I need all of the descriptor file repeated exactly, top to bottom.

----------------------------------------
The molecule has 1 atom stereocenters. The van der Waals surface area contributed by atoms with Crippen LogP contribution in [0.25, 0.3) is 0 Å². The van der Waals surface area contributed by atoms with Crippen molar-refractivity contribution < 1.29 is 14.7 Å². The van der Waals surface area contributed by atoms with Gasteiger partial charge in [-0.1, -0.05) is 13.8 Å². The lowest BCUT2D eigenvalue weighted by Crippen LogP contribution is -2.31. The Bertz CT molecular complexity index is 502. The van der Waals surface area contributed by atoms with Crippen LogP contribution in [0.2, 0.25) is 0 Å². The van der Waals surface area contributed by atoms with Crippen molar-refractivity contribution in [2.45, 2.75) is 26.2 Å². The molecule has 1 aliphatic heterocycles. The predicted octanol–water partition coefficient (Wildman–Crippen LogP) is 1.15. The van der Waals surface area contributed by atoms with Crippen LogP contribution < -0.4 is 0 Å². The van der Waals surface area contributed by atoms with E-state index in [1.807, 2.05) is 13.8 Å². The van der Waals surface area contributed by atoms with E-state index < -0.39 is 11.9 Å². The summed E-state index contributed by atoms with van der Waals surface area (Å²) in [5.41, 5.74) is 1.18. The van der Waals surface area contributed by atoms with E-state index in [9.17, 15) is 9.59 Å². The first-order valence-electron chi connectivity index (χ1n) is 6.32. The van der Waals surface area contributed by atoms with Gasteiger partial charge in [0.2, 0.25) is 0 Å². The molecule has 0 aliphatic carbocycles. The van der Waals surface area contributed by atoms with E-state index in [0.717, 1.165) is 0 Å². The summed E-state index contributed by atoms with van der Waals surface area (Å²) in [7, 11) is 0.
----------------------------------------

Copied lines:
The molecule has 1 atom stereocenters. The van der Waals surface area contributed by atoms with Crippen LogP contribution in [0.25, 0.3) is 0 Å². The van der Waals surface area contributed by atoms with Crippen molar-refractivity contribution < 1.29 is 14.7 Å². The van der Waals surface area contributed by atoms with Gasteiger partial charge in [-0.1, -0.05) is 13.8 Å². The lowest BCUT2D eigenvalue weighted by Crippen LogP contribution is -2.31. The Bertz CT molecular complexity index is 502. The van der Waals surface area contributed by atoms with Crippen LogP contribution in [0.2, 0.25) is 0 Å². The van der Waals surface area contributed by atoms with Crippen molar-refractivity contribution in [2.45, 2.75) is 26.2 Å². The molecule has 1 aliphatic heterocycles. The predicted octanol–water partition coefficient (Wildman–Crippen LogP) is 1.15. The van der Waals surface area contributed by atoms with Crippen LogP contribution < -0.4 is 0 Å². The van der Waals surface area contributed by atoms with E-state index in [1.807, 2.05) is 13.8 Å². The van der Waals surface area contributed by atoms with E-state index < -0.39 is 11.9 Å². The summed E-state index contributed by atoms with van der Waals surface area (Å²) in [5.41, 5.74) is 1.18. The van der Waals surface area contributed by atoms with E-state index in [9.17, 15) is 9.59 Å². The first-order valence-electron chi connectivity index (χ1n) is 6.32. The van der Waals surface area contributed by atoms with Gasteiger partial charge in [0.2, 0.25) is 0 Å². The molecule has 0 aliphatic carbocycles. The van der Waals surface area contributed by atoms with E-state index in [0.717, 1.165) is 0 Å². The summed E-state index contributed by atoms with van der Waals surface area (Å²) in [7, 11) is 0.